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Me but not me #mfrwauthor

I’m having a great time writing Marina and Dylan’s story in Never a Bridesmaid but I’m taking a quick break to participate in the MFRW blog challenge.

 

Today’s prompt is how much of myself is in my writing.

I’ve been told that I write like I talk. I think I have a fairly strong contemporary voice and that my voice is basically true to my personality. Once I tried to participate in a historical romance round robin writing contest. Though I love to read historicals, my voice sounded way too modern for the characters.

But as for characters? It depends. I think different characters are like me. I think Erin from Forever a Bridesmaid is a more extreme version of me. I’m very introverted and quiet so I often struggle with writing more extroverted characters, like Dylan from Never a Bridesmaid. I’m less like other characters–like Lauren from Once a Bridesmaid–than others. But, interestingly, I didn’t have a hard time writing Lauren. When I’m actually writing the character, I’m not thinking how I’d react in any given situation but how they would react, say, act, etc.

Of the Lockharts, Patrick is the most like me, by far. I often defaulted to his POV and had to consciously choose to write in Zooey or Joe’s point of view sometimes. He was also the first character I developed for the Cupid’s Coffeeshop series.

I don’t think anyone in The Lost Art of Second Chances is particularly like me. People often assume I must be a good cook because Lucy loves it so much. Nothing could be further from the truth! I am a barely competent cook. As for gardening, I’m a total disaster with plants. My house is where plants go to die (which I recognize makes me sound like I’m running some sort of mad plant hospice. I actually gave up hope of raising plants long ago and, should anyone ever send me one, my mother takes immediate custody and scolds me because I’ve over/underwatered it/burnt it to a crisp by placing it in direct sunlight or kept it out of the sun and that’s why it’s a pale green Victorian heroine now. I am a disaster with plants, ya’all.). Belladonna isn’t particularly like me either. None of them are. When I set out to write that book, I wanted to write a second chance love story/childhood friends to lovers which is what Jack and Lucy are. Belladonna just showed up whole cloth and took over.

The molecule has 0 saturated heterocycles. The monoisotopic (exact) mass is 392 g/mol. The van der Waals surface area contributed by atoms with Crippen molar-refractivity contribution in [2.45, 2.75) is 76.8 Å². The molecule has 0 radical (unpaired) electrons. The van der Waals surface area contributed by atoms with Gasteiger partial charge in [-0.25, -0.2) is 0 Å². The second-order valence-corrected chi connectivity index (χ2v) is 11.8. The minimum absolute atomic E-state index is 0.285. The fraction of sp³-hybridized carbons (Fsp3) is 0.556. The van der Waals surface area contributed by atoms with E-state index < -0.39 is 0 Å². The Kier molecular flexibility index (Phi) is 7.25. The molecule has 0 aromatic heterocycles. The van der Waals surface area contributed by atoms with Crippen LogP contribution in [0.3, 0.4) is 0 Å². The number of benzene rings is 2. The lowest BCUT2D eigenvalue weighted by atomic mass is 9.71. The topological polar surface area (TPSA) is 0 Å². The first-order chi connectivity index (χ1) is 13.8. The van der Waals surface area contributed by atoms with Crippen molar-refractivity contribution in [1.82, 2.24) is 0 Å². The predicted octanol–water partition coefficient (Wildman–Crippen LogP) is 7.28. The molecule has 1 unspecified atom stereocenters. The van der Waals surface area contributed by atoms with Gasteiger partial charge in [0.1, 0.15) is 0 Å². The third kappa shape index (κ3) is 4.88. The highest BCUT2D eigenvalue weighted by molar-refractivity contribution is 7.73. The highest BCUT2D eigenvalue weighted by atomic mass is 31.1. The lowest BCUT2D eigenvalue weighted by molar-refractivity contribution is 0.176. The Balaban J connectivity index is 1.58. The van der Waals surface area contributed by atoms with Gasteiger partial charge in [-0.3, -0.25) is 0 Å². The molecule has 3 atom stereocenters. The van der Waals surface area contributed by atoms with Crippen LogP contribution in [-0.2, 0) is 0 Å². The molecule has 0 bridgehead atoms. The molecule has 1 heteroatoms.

As I’m a lawyer in my day job, I have quite a few lawyer heroes and heroines. Jack from The Lost Art of Second Chances. Ruby from Cherry Blossom Cappuccino. Charlie from Coconut Iced Coffee. I’ve given other heroes and heroines hobbies of mine-like photographer Kyle from Once a Bridesmaid or jobs I’ve previously had like card shop worker for Val in Cupid’s Kiss.

But then others have had jobs that I couldn’t do if I tried, like cancer researcher Ben in Java Frost, accountants Grayson March and Claire O’Shaughnessy in Lucky Latte, football coach Natalie from Pumpkin Spice. Really, their job is usually directly related to the plot of the story. For example, Ruby is the lawyer handling the Lockhart’s grandmother’s estate. She just happened to get her own story too.

There’s some strange alchemy about ideas and muses that combine to give me the inspiration for any given story, including the characters. But, once I start writing, the story is up to them and so, while they may have started with me, the result is more or less independent of me. It’s similar to the way people peer at a new baby, trying to identify Aunt Mabel’s nose or Cousin Jeff’s chin. There are traces of me in each story, each character, similarities based on heritage, but also something entirely new.

Published inMFRW 52 Week Blog Challenge 2018